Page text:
Heller Catch-22 coverIn structure too Catch-22 shows its allegiance to the nascent anarchic, counter-cultural post-war reactions of the younger generation to the institutionalised, corporate capitalism and cynical opportunism (political and commercial) that had started to thrive during the war – always a good theatre for entrepreneurs – and had prospered further during the cold war. Each of the 42 chapters focuses on a single character or set of related events. These stand alone almost like short stories, but are connected thematically, and the episodes often recur in later chapters (like the  terrible death of Yossarian’s colleague Snowden, slowly revealed across the 500 pages), repeating, rearranging and accreting details (déja vu is a leitmotif; arbitrarily redacting the enlisted men’s letters home another – it’s a network of redactions and rewritings), as the narrative does at the level of the sentence, shown in that quotation above.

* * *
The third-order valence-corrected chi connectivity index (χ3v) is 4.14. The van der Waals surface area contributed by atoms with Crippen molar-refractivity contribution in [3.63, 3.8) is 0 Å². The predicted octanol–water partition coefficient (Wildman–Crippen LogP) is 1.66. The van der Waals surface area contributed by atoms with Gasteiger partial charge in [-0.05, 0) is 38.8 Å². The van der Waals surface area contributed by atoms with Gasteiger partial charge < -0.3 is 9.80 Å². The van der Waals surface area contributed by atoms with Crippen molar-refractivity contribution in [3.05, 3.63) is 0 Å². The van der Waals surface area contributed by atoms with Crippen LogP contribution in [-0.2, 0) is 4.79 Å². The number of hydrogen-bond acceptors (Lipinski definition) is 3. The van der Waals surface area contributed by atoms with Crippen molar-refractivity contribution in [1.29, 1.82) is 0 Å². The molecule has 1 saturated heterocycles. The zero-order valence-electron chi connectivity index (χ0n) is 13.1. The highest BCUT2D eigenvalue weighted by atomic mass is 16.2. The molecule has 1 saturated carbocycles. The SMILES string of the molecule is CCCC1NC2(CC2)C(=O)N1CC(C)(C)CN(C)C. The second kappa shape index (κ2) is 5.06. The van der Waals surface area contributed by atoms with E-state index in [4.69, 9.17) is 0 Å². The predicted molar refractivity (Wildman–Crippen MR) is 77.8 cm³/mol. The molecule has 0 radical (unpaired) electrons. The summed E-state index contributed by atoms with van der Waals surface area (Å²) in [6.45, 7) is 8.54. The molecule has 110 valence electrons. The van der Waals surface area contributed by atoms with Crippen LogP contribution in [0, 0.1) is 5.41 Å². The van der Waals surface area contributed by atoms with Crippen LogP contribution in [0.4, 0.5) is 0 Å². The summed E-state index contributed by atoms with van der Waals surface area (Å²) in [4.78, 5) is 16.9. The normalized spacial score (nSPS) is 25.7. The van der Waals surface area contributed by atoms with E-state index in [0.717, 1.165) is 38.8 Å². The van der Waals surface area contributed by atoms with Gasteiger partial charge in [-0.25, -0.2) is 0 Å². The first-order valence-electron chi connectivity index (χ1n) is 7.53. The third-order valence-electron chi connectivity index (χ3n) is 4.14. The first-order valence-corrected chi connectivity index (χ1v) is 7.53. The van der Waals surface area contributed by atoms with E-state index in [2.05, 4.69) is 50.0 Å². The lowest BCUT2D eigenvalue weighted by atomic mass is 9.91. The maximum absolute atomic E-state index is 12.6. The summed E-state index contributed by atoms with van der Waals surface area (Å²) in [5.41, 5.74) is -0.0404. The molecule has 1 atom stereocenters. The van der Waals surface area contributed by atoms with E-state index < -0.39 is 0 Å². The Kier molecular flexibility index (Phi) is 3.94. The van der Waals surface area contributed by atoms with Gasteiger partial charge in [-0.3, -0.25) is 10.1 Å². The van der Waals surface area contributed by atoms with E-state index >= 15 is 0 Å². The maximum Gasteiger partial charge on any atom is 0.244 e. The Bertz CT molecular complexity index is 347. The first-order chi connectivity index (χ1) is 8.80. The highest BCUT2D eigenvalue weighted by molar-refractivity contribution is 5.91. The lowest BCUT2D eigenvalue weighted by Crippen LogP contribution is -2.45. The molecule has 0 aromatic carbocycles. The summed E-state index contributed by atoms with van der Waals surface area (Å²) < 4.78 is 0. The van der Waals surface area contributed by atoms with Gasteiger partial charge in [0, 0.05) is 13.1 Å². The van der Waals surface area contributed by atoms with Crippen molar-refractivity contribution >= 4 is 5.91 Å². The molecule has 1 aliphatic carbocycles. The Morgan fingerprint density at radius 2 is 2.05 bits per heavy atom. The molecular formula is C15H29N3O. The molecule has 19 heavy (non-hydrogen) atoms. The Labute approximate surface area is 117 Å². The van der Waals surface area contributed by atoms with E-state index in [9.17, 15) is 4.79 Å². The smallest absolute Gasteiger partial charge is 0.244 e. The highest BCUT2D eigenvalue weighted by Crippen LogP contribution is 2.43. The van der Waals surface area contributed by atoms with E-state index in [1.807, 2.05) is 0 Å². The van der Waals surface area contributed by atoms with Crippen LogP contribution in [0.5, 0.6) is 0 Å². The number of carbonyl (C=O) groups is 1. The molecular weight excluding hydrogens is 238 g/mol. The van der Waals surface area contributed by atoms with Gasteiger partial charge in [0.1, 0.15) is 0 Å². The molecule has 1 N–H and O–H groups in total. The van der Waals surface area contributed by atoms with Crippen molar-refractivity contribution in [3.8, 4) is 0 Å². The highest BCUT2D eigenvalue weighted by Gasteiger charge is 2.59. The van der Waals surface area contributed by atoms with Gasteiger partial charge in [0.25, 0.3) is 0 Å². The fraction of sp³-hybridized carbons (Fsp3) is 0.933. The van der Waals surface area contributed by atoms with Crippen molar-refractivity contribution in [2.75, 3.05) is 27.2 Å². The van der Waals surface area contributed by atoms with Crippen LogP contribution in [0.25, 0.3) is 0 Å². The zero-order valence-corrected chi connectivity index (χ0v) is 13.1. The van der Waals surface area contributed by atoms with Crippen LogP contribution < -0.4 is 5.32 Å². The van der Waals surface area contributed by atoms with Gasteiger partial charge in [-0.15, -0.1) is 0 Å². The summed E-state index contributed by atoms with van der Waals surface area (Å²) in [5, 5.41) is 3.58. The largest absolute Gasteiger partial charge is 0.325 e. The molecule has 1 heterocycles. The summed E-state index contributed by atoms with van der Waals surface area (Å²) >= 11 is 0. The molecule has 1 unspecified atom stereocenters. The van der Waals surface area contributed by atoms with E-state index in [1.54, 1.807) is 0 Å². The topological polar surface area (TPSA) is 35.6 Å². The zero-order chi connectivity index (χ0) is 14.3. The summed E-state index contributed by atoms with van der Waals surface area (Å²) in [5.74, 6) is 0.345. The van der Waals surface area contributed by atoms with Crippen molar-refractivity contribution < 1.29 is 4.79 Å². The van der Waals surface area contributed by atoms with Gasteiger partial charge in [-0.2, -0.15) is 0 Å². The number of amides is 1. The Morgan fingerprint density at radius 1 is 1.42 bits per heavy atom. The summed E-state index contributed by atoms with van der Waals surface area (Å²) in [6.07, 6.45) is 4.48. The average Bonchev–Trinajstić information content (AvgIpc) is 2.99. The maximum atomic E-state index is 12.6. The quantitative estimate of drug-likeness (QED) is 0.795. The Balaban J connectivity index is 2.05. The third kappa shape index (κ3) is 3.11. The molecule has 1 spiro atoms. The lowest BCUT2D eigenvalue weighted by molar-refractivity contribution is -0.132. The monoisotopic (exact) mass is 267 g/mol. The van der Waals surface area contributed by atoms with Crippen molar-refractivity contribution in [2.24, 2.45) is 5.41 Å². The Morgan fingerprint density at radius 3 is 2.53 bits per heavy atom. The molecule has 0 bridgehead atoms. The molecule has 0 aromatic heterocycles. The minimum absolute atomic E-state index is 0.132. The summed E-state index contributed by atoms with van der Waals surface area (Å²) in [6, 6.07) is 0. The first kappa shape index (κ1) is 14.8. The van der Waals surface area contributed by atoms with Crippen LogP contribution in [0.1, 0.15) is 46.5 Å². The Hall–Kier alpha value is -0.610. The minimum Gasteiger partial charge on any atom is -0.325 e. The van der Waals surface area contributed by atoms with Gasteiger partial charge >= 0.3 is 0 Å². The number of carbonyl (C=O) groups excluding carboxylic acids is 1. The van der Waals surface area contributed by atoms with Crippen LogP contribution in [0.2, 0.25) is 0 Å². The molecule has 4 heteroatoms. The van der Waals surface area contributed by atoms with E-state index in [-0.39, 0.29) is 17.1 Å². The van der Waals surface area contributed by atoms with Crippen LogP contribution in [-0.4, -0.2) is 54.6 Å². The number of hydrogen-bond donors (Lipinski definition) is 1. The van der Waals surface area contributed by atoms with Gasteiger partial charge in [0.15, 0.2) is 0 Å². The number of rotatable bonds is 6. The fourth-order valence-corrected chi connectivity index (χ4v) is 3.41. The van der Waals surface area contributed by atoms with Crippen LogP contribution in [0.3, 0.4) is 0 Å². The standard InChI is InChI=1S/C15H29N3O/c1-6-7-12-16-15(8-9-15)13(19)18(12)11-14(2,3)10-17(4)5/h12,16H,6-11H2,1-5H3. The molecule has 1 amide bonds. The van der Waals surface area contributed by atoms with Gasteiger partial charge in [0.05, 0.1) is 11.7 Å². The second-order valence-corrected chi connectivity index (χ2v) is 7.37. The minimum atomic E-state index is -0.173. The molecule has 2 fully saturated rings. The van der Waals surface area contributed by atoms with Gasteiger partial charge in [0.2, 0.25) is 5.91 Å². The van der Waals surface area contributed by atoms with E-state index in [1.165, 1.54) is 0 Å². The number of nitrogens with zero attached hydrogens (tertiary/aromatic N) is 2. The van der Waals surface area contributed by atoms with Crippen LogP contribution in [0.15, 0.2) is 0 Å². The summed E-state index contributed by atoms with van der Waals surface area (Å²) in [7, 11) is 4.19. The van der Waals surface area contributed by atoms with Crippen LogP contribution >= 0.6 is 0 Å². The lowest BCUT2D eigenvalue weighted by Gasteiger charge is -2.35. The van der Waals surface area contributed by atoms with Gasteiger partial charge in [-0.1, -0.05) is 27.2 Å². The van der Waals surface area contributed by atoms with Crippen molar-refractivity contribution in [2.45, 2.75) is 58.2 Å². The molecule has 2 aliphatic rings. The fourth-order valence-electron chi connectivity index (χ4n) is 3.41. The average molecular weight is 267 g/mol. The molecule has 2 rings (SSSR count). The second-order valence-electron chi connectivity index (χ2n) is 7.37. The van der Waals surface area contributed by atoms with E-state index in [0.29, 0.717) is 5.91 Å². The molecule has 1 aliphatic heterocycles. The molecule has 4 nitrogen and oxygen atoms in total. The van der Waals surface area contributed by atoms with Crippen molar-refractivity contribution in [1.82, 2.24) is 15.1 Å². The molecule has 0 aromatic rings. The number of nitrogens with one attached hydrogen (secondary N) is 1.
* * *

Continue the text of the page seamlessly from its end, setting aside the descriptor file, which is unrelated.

In this respect the novel’s development is similar to the iterative narratives of a patient undergoing therapy, talking to the analyst who gradually encourages them to remove the defensive veils that shield them from the traumas their psyche is attempting to defend itself from, by revisiting and re-narrating the events that triggered the trauma (as Salinger shows with Holden Caulfield in The Catcher in the Rye, published soon after the war). Yossarian doesn’t explicitly undergo such therapy in the novel, but his frequent exchanges with anyone who’ll listen to his frenzied attempts to stop getting killed in action fulfil a similar function.

At first it’s Doc Daneeka, but he’s so disaffected at having been drafted into the military just as his civilian practice began to become financially successful (we later learn this was largely because of his dodgy dealings with drugs – he too is corrupt and amoral, like all the military in Heller’s satiric portrait) that his unsympathetic, selfish response to complaints and requests like Yossarian’s or any of his other terrified comrades is: ‘“He thinks he’s got troubles? What about me?”’ He doesn’t want to make sacrifices, he snarls; ‘”I want to make dough”’.